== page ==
|D'Lima, Carol - N. CAROLINA ST. UNIV.|
|Wright, S - N. CAROLINA ST. UNIV.|
|Siletsky, R - N. CAROLINA ST. UNIV.|
|Carver, D - N. CAROLINA ST. UNIV.|
|Kathariou, Sophia - N. CAROLINA ST. UNIV.|
Submitted to: Applied and Environmental Microbiology
Publication Type: Peer Reviewed Journal
Publication Acceptance Date: January 27, 2007
Publication Date: April 1, 2007
Citation: D'Lima, C., Miller, 2007 W.G., Mandrell, R.E., Wright, S.L., Siletsky, R., Carver, D.K., Kathariou, S. Clonal Population Structure and Specific Genotypes of Multi-drug Resistant Campylobacter coli from Turkeys.. Applied and Environmental Microbiology. 73(7) 2156-2164 Interpretive Summary: Turkey flocks are colonized often with strains of the human pathogen Campylobacter coli that are resistant to multiple antibiotics (such as tetracycline and streptomycin). These strains have been designated multidrug resistant (MDR). We describe here the characterization of 59 MDR strains from turkeys. These turkey strains were characterized by three methods: DNA fragment based-pulsed field gel electrophoresis (PFGE) and DNA sequence based-multilocus sequence typing and fla typing. There was correspondence in the strain types identified with all three methods. However, very few types were identified indicating that the MDR strains are highly related. The correspondence between the typing methods indicates that such methods can be used to rapidly distinguish MDR strains in a population of C. coli.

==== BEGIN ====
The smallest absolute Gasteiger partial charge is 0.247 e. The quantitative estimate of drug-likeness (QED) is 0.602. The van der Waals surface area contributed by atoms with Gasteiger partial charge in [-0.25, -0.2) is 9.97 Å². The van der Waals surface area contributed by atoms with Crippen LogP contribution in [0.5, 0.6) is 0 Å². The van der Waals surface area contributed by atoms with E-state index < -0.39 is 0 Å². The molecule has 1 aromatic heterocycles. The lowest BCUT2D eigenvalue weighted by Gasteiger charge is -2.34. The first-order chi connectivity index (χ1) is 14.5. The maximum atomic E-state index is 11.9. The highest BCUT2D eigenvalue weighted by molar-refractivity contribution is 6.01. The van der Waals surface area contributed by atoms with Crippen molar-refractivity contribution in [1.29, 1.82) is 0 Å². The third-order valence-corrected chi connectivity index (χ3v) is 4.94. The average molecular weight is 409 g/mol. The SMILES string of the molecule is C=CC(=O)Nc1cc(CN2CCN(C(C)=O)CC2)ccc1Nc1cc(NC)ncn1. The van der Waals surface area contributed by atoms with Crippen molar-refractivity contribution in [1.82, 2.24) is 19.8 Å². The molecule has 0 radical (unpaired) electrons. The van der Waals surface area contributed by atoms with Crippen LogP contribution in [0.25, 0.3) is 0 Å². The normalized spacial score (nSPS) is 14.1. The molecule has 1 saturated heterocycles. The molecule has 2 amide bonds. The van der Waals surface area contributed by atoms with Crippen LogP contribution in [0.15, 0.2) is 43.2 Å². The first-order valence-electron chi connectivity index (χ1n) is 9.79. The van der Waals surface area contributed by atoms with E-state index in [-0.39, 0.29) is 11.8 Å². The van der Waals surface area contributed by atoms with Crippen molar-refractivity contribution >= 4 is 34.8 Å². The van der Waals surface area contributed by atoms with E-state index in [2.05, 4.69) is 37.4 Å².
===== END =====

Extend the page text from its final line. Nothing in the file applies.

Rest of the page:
Technical Abstract: Commercial turkey flocks in eastern North Carolina have been found to be colonized frequently with Campylobacter coli strains that are resistant to several antimicrobials (tetracycline, streptomycin, erythromycin, kanamycin, and ciprofloxacin/nalidixic acid); such strains have been designated multidrug resistant (MDR). However, the population structure of MDR C. coli from turkeys remains poorly characterized. In this study, analysis of multilocus sequence typing (MLST)-based sequence types (STs) of 59 MDR strains from turkeys revealed that the majority of these strains had a relatively small number of different STs, with three STs accounting for 41 (69%) of the strains. The major STs were turkey-specific, and strains with these STs were mostly resistant to the panel of antibiotics mentioned above, or, in some cases, susceptible to just one or two of the antibiotics in this panel. Further subtyping using fla typing and pulsed field gel electrophoresis (PFGE) with SmaI and KpnI revealed that each of the major MDR STs contained strains of related, but distinct subtypes, providing evidence for genomic diversification within these STs. These findings suggest that MDR strains of C. coli from turkeys have a clonal population structure characterized by the presence of a relatively small number of clonal groups that appear to be disseminated in the turkey production system. In addition, the observed correlation between STs and the MDR profiles of the organisms indicates that MLST-based typing holds potential for source-tracking applications specific to the animal source (turkeys) and the antimicrobial resistance profile (MDR status) of C. coli.